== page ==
Cancer Lesson #20: Leave Your Modesty at the Door

Cancer Lesson #20: Leave your modesty at the door.

By the time I met my plastic surgeon (and, yes, it still feels weird to be able to use that phrase), I’d realized a lot (and I mean a lot) of people would be looking at (and probably touching) my boobs in the next year or so.

Thus, when Dr. K2 asked if he could take photos to document his work, I unhesitatingly took off my shirt, stood in front of a blue cloth and allowed my breasts to be photographed for posterity. (A little over a year later, we repeated the process for the “after” shots.)

And that was just the beginning. When I was in the hospital after my surgery, it sometimes felt like I was hosting a parade of interns, each of them interested in one thing – my newly reconstructed right breast.

I’m not exaggerating. My breast surgeon had at least two interns checking in on me, and my plastic surgeon had four or five, all making the daily rounds. Plus there were regular checks (hourly at first) by the nursing staff.

So, if you’re beginning breast cancer treatment and possess even a shred of modesty, I’d suggest you leave it at the door.

More recently, my oncologist has mentioned several times how a TRAM reconstruction tends to age more naturally (read: Your TRAM boob will sag just like your non-TRAM one). He mentioned seeing pictures at conferences that demonstrate this.

It crossed my mind that photos of my breasts have probably been displayed at plastic surgery conferences.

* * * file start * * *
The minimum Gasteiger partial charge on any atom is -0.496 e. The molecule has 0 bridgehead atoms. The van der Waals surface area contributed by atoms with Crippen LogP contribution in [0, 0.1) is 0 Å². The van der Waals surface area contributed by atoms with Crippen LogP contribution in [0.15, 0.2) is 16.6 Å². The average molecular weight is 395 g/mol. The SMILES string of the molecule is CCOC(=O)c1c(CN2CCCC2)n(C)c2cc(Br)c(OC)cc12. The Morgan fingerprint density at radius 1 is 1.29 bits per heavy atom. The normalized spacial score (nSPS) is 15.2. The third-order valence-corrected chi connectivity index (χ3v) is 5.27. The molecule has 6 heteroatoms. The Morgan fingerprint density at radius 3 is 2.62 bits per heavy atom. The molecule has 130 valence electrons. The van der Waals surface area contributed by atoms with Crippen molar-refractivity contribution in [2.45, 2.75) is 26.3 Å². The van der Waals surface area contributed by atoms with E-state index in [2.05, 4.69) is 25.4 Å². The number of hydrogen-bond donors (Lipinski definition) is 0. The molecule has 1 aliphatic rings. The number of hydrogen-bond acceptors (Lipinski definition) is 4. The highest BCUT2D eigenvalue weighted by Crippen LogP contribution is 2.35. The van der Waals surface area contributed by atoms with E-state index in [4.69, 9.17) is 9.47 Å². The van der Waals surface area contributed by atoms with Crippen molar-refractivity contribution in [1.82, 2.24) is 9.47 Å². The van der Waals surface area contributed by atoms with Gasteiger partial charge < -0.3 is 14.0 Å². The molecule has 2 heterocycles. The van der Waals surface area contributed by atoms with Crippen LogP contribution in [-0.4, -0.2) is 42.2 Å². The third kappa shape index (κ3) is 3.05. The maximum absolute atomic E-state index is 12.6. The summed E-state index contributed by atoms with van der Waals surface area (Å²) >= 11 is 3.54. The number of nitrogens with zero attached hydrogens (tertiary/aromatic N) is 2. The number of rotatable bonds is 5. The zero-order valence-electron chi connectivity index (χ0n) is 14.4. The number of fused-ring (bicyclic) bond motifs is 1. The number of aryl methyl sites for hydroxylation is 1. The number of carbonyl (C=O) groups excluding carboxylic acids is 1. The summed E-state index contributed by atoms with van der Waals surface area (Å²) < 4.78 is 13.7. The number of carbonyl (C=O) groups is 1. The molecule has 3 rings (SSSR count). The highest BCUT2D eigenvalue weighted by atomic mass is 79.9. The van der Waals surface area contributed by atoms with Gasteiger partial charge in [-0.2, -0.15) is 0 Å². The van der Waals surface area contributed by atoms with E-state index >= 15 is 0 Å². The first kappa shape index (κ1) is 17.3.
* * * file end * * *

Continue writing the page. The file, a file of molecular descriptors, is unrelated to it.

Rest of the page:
I find this kind of funny. Who would have thought I’d be a pinup girl after all these years? And after all my breasts have been through, they deserve a little extra attention, especially if it helps plastic surgeons do an equally good job on someone else in the future.

LBJ

Lyndon Johnson shows his surgery scars. Photo from Briscoe Center for American History (if you can’t read the overlay!)

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Cancer Lesson #18: All cancer patients have a date with destiny.

Cancer Lesson #18: All cancer patients have a date with destiny.

I believe there comes a time in each patient’s life when s/he is excited to get the date of his/her surgery and/or commencement of treatment. My particular date was Wednesday 27 April 2011, and I was thrilled to be getting the show on the road.

Before that, I had a minor “date with destiny” in the form of my plastic surgeon, Dr. K2. By then, I had to decide if I was going for the vavoom factor or a more natural look.

When I wrote about this in my blog, I said, “That’s w-a-y more than you needed to know, right? And yet, I feel so unrepentant.”

I refuse to be embarrassed by the things I wrote then and am writing now. I’ve shared my cancer lessons because it’s important for others to realize this is something they can survive. And face it, there are a lot of bizarre things about being treated for cancer. How could I not write about the experience?